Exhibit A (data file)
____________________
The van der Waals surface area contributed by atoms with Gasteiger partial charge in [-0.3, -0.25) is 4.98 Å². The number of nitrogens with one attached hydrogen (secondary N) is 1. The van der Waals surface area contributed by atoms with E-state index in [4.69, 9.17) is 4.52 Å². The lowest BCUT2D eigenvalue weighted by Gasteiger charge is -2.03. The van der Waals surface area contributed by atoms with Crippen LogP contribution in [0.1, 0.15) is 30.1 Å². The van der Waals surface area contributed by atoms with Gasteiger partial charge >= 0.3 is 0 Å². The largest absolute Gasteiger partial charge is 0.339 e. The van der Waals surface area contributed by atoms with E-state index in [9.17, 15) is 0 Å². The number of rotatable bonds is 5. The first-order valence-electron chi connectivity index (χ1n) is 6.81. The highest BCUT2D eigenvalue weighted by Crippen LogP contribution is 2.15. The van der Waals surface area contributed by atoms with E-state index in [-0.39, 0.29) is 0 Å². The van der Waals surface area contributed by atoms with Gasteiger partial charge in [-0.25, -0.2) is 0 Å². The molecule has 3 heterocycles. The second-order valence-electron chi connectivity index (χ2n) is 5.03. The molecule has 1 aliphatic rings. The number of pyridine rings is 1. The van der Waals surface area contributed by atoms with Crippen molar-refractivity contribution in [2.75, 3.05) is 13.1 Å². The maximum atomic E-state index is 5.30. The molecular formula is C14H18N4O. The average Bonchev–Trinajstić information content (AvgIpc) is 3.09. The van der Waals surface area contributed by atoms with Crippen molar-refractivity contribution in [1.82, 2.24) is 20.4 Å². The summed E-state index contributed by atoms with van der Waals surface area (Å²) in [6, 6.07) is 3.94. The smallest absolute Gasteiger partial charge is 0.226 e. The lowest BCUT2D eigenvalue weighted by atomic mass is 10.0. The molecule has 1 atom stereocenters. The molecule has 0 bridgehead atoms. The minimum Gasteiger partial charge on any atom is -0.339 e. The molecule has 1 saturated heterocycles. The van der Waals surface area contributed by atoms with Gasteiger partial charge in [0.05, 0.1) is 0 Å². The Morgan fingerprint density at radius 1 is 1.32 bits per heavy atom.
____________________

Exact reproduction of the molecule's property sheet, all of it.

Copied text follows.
The van der Waals surface area contributed by atoms with Gasteiger partial charge in [-0.3, -0.25) is 4.98 Å². The number of nitrogens with one attached hydrogen (secondary N) is 1. The van der Waals surface area contributed by atoms with E-state index in [4.69, 9.17) is 4.52 Å². The lowest BCUT2D eigenvalue weighted by Gasteiger charge is -2.03. The van der Waals surface area contributed by atoms with Crippen LogP contribution in [0.1, 0.15) is 30.1 Å². The van der Waals surface area contributed by atoms with Gasteiger partial charge >= 0.3 is 0 Å². The largest absolute Gasteiger partial charge is 0.339 e. The van der Waals surface area contributed by atoms with E-state index in [9.17, 15) is 0 Å². The number of rotatable bonds is 5. The first-order valence-electron chi connectivity index (χ1n) is 6.81. The highest BCUT2D eigenvalue weighted by Crippen LogP contribution is 2.15. The van der Waals surface area contributed by atoms with E-state index in [-0.39, 0.29) is 0 Å². The van der Waals surface area contributed by atoms with Gasteiger partial charge in [-0.25, -0.2) is 0 Å². The molecule has 3 heterocycles. The second-order valence-electron chi connectivity index (χ2n) is 5.03. The molecule has 1 aliphatic rings. The number of pyridine rings is 1. The van der Waals surface area contributed by atoms with Crippen molar-refractivity contribution in [2.75, 3.05) is 13.1 Å². The maximum atomic E-state index is 5.30. The molecular formula is C14H18N4O. The average Bonchev–Trinajstić information content (AvgIpc) is 3.09. The van der Waals surface area contributed by atoms with Crippen molar-refractivity contribution in [1.82, 2.24) is 20.4 Å². The summed E-state index contributed by atoms with van der Waals surface area (Å²) in [6, 6.07) is 3.94. The smallest absolute Gasteiger partial charge is 0.226 e. The lowest BCUT2D eigenvalue weighted by atomic mass is 10.0. The molecule has 1 atom stereocenters. The molecule has 0 bridgehead atoms. The minimum Gasteiger partial charge on any atom is -0.339 e. The molecule has 1 saturated heterocycles. The van der Waals surface area contributed by atoms with Gasteiger partial charge in [0.05, 0.1) is 0 Å². The Morgan fingerprint density at radius 1 is 1.32 bits per heavy atom.